Indian J Sex Transm Dis Indian J Sex Transm Dis
Official Publication of the Indian Association for the Study of Sexually Transmitted Diseases
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Year : 2020  |  Volume : 41  |  Issue : 1  |  Page : 17-21

Profile of HIV and multidrug-resistant tuberculosis in orphans living in orphanages in Mumbai, Maharashtra, India

Pediatric HIV Clinic, Department of Pediatrics, B. J. Wadia Hospital for Children, Mumbai, Maharashtra, India

Date of Submission01-Nov-2013
Date of Acceptance22-Dec-2019
Date of Web Publication18-Jun-2020

Correspondence Address:
Dr. Ira Shah
1/B Saguna, 271/B Street Francis Road, Vile Parle (W), Mumbai - 400 056, Maharashtra
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Source of Support: None, Conflict of Interest: None

DOI: 10.4103/ijstd.IJSTD_108_13

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Aims: The aim was to study the clinical profile of HIV-infected orphans living in orphanages in Mumbai, Maharashtra, India and determine the prevalence of multidrug-resistant (MDR) tuberculosis (TB) in them. Materials and Methods: Seventy-four HIV-infected orphans from two orphanages (orphanage A taking antiretroviral therapy [ART] as per our prescription, whereas orphanage B taking ART from an ART center) were included in the study. Detailed history and examination was carried out in each patient. CDC class prior to ART, age at presentation, CD4 count/percent, opportunistic infections (OIs) prior to and after ART, co-infections with hepatitis B virus (HBV) and hepatitis C virus, growth, ART regimes, and treatment failure were noted in each patient. Results: Of 18 HIV-infected children in orphanage A, boys constituted 11 (61.1%) and girls were 7 (38.9%), whereas orphanage B had all girls (n = 56). TB was the most common OI in orphanage A prior to the start of ART seen in 15 (83.3%), whereas it was seen in 18 (32.1%) in orphanage B. In contrast, TB was seen in eight (14.2%) orphans in orphanage B after the start of ART, of which two (3.5%) were MDR-TB and another two (3.5%) were suspected to have MDR-TB, whereas one (5.5%) in orphanage A had MDR-TB. Age of presentation was 4.7 ± 3.2 years for orphanage A and 12.9 ± 2.5 years for orphanage B. On ART, malnutrition was seen in one child in orphanage A as compared to nine in orphanage B. ART was started at 6.1 ± 3.1 years in orphanage A and 10.1 ± 2.8 years in orphanage B. Zidovudine, lamivudine (3TC), and nevirapine (NVP)/efavirenz (EFV) constituted the baseline ART regimen in 13 (72.1%) orphans in orphanage A, whereas stavudine (d4T) + 3TC + NVP constituted the baseline ART in 17 (30.3%) orphans in orphanage B. Three (5.3%) orphans had HBV co-infection in orphanage B. Conclusion: Children in orphanage A came to us at a younger age, in more advanced stage of disease, and were more malnourished. Orphanage A was started on ART earlier in life. The prevalence of TB was higher in orphanage A prior to ART. MDR-TB was seen in both orphanages, with prevalence ranging from 3.5% to 5.5%.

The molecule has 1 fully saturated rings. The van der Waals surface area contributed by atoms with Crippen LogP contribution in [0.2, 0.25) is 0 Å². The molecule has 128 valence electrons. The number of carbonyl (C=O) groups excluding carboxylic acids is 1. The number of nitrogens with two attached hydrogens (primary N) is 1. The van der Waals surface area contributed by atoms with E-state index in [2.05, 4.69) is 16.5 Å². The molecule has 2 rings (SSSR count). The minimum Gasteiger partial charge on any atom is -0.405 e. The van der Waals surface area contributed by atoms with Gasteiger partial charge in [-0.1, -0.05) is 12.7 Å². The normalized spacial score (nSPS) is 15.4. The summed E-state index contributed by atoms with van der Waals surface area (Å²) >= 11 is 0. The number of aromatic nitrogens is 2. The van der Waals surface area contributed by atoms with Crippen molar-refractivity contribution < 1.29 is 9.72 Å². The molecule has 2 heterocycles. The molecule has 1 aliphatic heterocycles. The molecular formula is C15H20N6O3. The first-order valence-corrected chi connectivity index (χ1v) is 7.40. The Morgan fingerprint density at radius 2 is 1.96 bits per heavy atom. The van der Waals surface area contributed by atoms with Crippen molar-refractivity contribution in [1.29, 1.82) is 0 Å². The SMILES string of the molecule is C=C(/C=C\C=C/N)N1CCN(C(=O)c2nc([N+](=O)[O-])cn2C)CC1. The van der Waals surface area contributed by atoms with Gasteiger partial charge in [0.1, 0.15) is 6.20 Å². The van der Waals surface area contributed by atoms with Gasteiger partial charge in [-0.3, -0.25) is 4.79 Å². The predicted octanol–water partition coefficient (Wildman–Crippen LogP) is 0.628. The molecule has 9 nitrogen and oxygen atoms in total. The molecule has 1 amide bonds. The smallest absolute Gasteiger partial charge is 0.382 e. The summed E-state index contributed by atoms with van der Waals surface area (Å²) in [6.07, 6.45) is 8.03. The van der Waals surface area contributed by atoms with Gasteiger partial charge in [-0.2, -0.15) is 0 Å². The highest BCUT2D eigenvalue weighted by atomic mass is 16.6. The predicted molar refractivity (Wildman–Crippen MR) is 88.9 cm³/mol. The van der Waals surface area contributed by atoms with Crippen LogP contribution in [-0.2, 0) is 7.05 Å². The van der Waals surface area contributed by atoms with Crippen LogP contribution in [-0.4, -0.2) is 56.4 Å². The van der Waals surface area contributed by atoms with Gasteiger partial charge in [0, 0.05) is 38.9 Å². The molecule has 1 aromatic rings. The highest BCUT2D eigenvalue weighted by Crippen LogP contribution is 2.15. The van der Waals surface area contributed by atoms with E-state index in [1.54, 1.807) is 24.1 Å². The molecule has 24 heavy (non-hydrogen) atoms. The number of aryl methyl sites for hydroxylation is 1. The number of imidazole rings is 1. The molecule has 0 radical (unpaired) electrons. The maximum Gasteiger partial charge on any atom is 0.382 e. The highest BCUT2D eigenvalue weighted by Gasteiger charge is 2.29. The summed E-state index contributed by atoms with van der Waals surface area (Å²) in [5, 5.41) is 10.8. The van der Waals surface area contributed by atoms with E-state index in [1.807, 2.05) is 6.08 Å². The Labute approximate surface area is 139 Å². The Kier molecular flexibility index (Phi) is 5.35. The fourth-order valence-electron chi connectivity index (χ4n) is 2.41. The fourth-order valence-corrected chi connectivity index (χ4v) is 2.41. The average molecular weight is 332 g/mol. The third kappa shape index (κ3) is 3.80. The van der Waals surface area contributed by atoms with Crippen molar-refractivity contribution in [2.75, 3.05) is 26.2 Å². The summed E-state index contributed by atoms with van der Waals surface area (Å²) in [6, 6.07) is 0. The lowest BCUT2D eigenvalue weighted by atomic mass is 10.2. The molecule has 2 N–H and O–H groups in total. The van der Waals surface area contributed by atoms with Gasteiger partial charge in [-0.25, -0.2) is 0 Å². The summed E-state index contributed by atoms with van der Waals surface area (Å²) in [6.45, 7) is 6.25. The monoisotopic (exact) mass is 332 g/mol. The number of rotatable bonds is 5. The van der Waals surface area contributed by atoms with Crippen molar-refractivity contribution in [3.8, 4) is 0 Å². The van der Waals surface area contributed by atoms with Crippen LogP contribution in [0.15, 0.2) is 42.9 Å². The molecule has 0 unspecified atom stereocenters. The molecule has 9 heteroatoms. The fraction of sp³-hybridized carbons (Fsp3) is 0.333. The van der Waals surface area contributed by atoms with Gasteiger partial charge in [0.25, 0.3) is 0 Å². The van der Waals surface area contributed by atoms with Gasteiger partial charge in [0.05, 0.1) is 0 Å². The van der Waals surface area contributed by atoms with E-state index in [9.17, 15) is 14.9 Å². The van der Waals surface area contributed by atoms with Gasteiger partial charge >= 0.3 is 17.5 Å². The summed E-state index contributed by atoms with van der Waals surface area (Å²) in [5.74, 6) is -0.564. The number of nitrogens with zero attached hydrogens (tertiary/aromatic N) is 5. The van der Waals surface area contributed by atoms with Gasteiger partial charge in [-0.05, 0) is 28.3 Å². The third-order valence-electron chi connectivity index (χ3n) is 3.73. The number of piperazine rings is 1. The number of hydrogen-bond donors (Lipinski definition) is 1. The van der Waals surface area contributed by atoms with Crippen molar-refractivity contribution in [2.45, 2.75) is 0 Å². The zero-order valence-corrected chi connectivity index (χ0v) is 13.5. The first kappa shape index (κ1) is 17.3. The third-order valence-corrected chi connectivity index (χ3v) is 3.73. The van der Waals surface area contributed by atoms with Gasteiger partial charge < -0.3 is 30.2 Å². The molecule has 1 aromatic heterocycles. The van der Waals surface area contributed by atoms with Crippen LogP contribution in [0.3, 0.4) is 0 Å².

Keywords: HIV, India, orphans

How to cite this article:
Shah I, Mullanfiroze K. Profile of HIV and multidrug-resistant tuberculosis in orphans living in orphanages in Mumbai, Maharashtra, India. Indian J Sex Transm Dis 2020;41:17-21

How to cite this URL:
Shah I, Mullanfiroze K. Profile of HIV and multidrug-resistant tuberculosis in orphans living in orphanages in Mumbai, Maharashtra, India. Indian J Sex Transm Dis [serial online] 2020 [cited 2021 Jun 13];41:17-21. Available from:

   Introduction Top

An “orphan” is defined by the United Nations as a child who has “lost one or both parents.” Worldwide, it is estimated that more than 16 million children under 18 have been orphaned by AIDS. Around 14.8 million of these children live in sub-Saharan Africa.[1] In some countries which are badly affected by the epidemic, a large percentage of all children, for example 16% of children in Zimbabwe and 12% in Botswana and Swaziland, are orphaned due to AIDS. Even with the expansion of antiretroviral treatment access, it is estimated that by 2015, the number of orphaned children will still be overwhelmingly high.[2] Due to the AIDS epidemic, there is an increase in the prevalence of orphanhood, with HIV-1 seroprevalence rates being higher among orphans than among nonorphans.[3]

A study conducted in Mumbai in 2008 determined that 40% of HIV-infected children were orphans.[4] However, information on HIV-infected orphans staying in orphanages is lacking. We conducted this study to determine the profile of HIV-infected children staying in two orphanages in Mumbai.

   Materials and Methods Top

This retrospective study was undertaken to determine the profile and health status of 74 HIV-infected orphans living in two orphanages in the city of Mumbai, Maharashtra, India, who were referred to our pediatric HIV clinic at a tertiary children's hospital in Mumbai.